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While Batman and Green Arrow are given some conflict, Black Canary and Catwoman just relax and get along with each other.  It works, but it’s a bit of a cop out.  I cannot think of another story that has them happily clinking coffee mugs together.

 

 

 

Detective 557 – Batman sits in a hospital room, and Green Arrow helps defend the temple

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Detective 557 (Dec. 85) follows the big battle between Catwoman and Nocturna, in a story by Moench and Colan.

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And though Nocturna and the Night Slayer are still on the loose, Batman spends this story sitting by Selina’s bedside in the hospital.

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Robin returns to the cave, and in a slight allusion to the events of Crisis on Infinite Earths, the Justice League try to contact Batman.  The Martian Manhunter, Elongated Man and Zatanna cameo.

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The Night Slayer is left pretty much free to keep killing the former members of Nocturna’s gang, and still aims to kill Nocturna herself.  Batman and Catwoman are too busy professing their love for each other to care.

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Cavalieri, Moore and Patterson conclude Green Arrow’s team-up with Onyx in this issue.

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Although I really love the art on this story, the tale itself just doesn’t warrant the length, to me.  But there are great scenes along the way, as Arrow and Onyx defend the temple.

 

Detective 548 – Batman chases Darkwolf, and Green Arrow vs Vengeance

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Doug Moench and Pat Broederick have a lot of animals roaming Gotham in Detective 548 (March 1985).

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Batman is dealing with a political kidnapper, Darkwolf, but the far more interesting plot line in this issue sees Vicki Vale and Julia Pennyworth out looking for a big panther seen wandering the streets of the city.

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Batman isn’t much impressed by Darkwolf, and it pretty clear he’s a one shot bad guy, put in to give Batman something to do between scenes with the women.

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It takes Julia and Vicki a while before they realize the panther is trained, and therefore a pet.  And once they know that, it’s no big surprise when Catwoman shows up on the last page.

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Green Arrow’s battle with Vengeance concludes in this issue, thanks to Joey Cavalieri, Jerome K Moore, and Bruce Patterson.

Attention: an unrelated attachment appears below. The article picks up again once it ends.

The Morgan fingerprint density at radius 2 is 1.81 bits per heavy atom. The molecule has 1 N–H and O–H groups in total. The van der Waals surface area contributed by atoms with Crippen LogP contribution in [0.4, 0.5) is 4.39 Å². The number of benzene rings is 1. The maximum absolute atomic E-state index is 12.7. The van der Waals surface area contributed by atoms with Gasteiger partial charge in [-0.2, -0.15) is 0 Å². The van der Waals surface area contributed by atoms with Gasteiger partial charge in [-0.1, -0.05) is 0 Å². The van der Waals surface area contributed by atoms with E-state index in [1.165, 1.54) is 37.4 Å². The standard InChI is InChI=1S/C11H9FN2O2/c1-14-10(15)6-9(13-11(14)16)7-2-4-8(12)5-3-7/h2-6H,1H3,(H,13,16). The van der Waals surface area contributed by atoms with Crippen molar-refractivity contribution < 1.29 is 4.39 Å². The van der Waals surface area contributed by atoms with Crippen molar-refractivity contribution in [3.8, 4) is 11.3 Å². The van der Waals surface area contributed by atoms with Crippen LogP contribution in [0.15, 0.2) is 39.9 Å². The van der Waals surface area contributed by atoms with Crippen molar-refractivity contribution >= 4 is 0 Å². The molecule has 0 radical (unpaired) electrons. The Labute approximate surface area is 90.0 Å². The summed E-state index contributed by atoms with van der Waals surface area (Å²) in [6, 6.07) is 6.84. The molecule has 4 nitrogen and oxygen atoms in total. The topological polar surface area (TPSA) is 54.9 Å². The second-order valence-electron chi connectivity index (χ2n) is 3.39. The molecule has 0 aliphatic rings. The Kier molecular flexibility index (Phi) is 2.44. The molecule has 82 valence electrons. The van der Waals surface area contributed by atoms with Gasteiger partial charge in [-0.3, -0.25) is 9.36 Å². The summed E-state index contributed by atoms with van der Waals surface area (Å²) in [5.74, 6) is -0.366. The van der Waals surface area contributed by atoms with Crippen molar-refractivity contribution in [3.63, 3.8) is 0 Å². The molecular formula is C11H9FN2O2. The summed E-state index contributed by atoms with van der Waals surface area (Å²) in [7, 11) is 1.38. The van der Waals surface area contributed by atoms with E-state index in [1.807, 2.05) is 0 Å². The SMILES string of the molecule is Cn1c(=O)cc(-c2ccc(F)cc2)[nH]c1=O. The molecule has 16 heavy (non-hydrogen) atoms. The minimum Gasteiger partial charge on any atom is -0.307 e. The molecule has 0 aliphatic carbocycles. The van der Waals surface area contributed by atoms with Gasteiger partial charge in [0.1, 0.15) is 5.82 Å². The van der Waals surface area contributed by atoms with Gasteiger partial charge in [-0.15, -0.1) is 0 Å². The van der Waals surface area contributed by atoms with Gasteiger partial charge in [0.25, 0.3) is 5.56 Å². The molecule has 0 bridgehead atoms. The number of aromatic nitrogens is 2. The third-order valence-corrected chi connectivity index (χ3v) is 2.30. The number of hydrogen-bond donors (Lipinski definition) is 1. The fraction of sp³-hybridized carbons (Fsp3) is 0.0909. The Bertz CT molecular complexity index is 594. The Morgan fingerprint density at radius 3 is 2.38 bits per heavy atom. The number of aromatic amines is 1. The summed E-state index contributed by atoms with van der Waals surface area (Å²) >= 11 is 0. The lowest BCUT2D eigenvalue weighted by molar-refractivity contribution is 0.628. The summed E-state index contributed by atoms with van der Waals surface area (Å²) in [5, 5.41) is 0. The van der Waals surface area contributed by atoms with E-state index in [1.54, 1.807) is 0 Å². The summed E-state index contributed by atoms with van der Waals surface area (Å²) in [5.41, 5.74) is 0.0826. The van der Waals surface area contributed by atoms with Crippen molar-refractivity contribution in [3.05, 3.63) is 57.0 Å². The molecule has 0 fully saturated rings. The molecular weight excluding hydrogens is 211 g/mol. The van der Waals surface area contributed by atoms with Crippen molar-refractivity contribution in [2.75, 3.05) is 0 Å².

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It’s the heavy action part of the story, and the art does it justice.  But it’s just so hard to look at that costume and pretend it’s not the same as

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Onyx, at any rate, doesn’t look like a carbon copy, and shows that she learned an awful lot about how to play guys in her retreat.

Detective 526 – Jason Todd dons the costume

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Celebrating Batman’s 500th appearance, Detective 526 (May 1983) is a forgotten, but worthy, anniversary issue.  Crisis on Infinite Earths would remove this story from continuity, and the origin of Jason Todd radically changed, but this work by Gerry Conway, Don Newton and Alfredo Alcala stands on its own merit.

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The Joker calls together a mass assembly of Batman’s enemies.  Croc is out to kill Batman, but he’s a newbie, and not worthy of the honour, the Joker insists.  So he lays out a plan that will give them all chances of killing Batman that night.

The line-up includes the regulars: Penguin, Riddler, Two-Face, and Scarecrow.  Cat-Man, Killer Moth, Mr. Freeze, the Mad Hatter, and Matt Hagen as Clayface had all appeared within the last few years.  The Cavalier had not been seen since an issue of Batman Family in the late 70s.  Tweedledum and Tweedledee had not been seen since the 1940s!  Technically, this is the first appearance of the Earth-1 versions of the characters, but with Crisis looming that scarcely matters.

Some of the newer villains are included as well: Black Spider, Captain Stingaree and the Spook.  Talia is there, without her father being involved in the story, which is rare.

The Gentleman Ghost is a Hawkman villain, but had fought Batman twice in his own book.  This is the only time he appears in a line-up of Batman villains.

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Catwoman watches, but takes no part in the meeting.  Talia also has no interest in killing Batman, but has to fight her way out.

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Both Catwoman and Talia head to the Batcave to warn Batman of the plans against him, but get involved in a cat fight of their own.